Logo design is so much more than picking out a trendy font for your company name and slapping an icon next to it. It takes deep thought and precision to bring a company’s product, mission and values to life in a visual form. Even more, the colors and typography need to carefully resonate positively with consumers and target audiences. In this Design 101, you’ll learn 3 vital considerations for designing a successful logo.

man waving in a no fashion

Experiencing designer’s block? Check out our “Logo Vault” series to see how we approached a few of our client’s logo designs!

two men driving in car

#1: “Keep it Simple, Stupid”

It’s important to keep your logo simple. Why? The world is mobile, and screens aren’t that big – especially if someone is using a standard 3×5” phone screen like the one I use. Think of it this way, the smaller the screen, the more detail will be lost. This doesn’t mean you can’t have a few complexities such as gradients or intricate line work in your logo, but it’s always best to keep it minimal and clean. A good trick is to use my 50 pixel method: When you shrink your logo down to 50 pixels, can you still see all of the details of your logo? If you answered yes, it’s great! If not, then you need to simplify it some more.

Tweet This: Have you heard @KyleJCDesign’s 50 pixel method? Learn how it can make or break a logo #design: #GraphicDesign

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#2: Draw it From Scratch

We live in the internet age, where we process an insane amount of images and information daily. In fact, according an article from Tech 21 Century, everyday the human eyes and ears reach an average volume of 34 gigabytes of information. This is considering all the pictures, videos, games, etc., we encounter. What’s more, the world is extremely saturated with logos. In order to stand out, you need to draw your logos from scratch. This will ensure the design and its featured colors and shapes are original and fueled by strategy and deep meaning.

Try sketching on paper and drawing digital doodles to start. Once you locked in your design, perfect it using your preferred design program. For typefaces, you can always use Google Fonts since they are available for commercial use. Of course, you can take a stab at drawing and creating your own typeface, too. That way it will be unlike any other brands. Be sure to choose non-clashing colors that relate to your logo. Last and most importantly, never use stock images in your logo. This is a bad practice because you can run into a slew of problems including copyright infringement and rasterization when scaling.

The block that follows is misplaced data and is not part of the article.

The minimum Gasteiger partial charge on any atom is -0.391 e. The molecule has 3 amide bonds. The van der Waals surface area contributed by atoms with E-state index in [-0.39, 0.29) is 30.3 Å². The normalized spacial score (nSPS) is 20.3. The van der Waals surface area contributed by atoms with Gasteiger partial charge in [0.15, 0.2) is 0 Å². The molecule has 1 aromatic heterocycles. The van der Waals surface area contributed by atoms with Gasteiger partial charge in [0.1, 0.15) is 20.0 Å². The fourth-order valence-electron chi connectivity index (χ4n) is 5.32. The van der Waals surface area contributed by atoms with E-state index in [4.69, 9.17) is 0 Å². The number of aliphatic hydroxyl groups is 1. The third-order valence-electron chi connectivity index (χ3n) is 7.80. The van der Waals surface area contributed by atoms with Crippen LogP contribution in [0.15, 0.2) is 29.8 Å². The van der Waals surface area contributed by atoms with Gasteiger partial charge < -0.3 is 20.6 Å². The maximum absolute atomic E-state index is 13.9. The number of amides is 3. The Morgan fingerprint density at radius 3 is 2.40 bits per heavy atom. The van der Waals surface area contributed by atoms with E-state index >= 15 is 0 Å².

“I feel designers and even the average person can spot a stock image—Frankenstein logo creation—a mile away… It feels like cheating,” Michael adds. “A good rule of thumb is if you didn’t create it or are not manipulating it, then don’t use it.”

– Chad Michael, Quote from the article “6 Things to Avoid When Designing a Logo” on HOW Design (@HOWBrand)

Try adding a texture to your logo for an added unique quality. Experiment with metal textures by learning, here!

Tweet This: Be sure you have these 3 #vital considerations in mind when designing your next logo:

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#3: Never be a Hipster.

One of the core competencies of a successful logo is its timelessness. To be honest if you love that Dollar Shave Club logo, don’t be tempted by the style for your own logo design. It’s a trendy, hipster logo fad. And it will die. Once it does, your logo will look outdated, overused and more than likely turn away viewers. Think you may have already made a hipster logo mistake? Check yourself with this hipster logo parody article from Lifehack. When designing your logo, dig deep and design with your heart and soul.

Tweet This: Logo rule no. 3: Don’t be a #hipster. Read more in @KyleJCDesign’s latest #design101 article:

Logo design is incredible work that uses both sides of a designer’s brain. It’s an opportunity to unleash your full creative potential with your right brain and instill meaning and simplify it logically with your left brain. Remember to “Keep it Simple, Stupid,” draw it by hand and never be a hipster. Loved reading all of these considerations? Try adding in design shack’s “10 Tips for Designing Logos That Don’t Suck” to your logo process, too!


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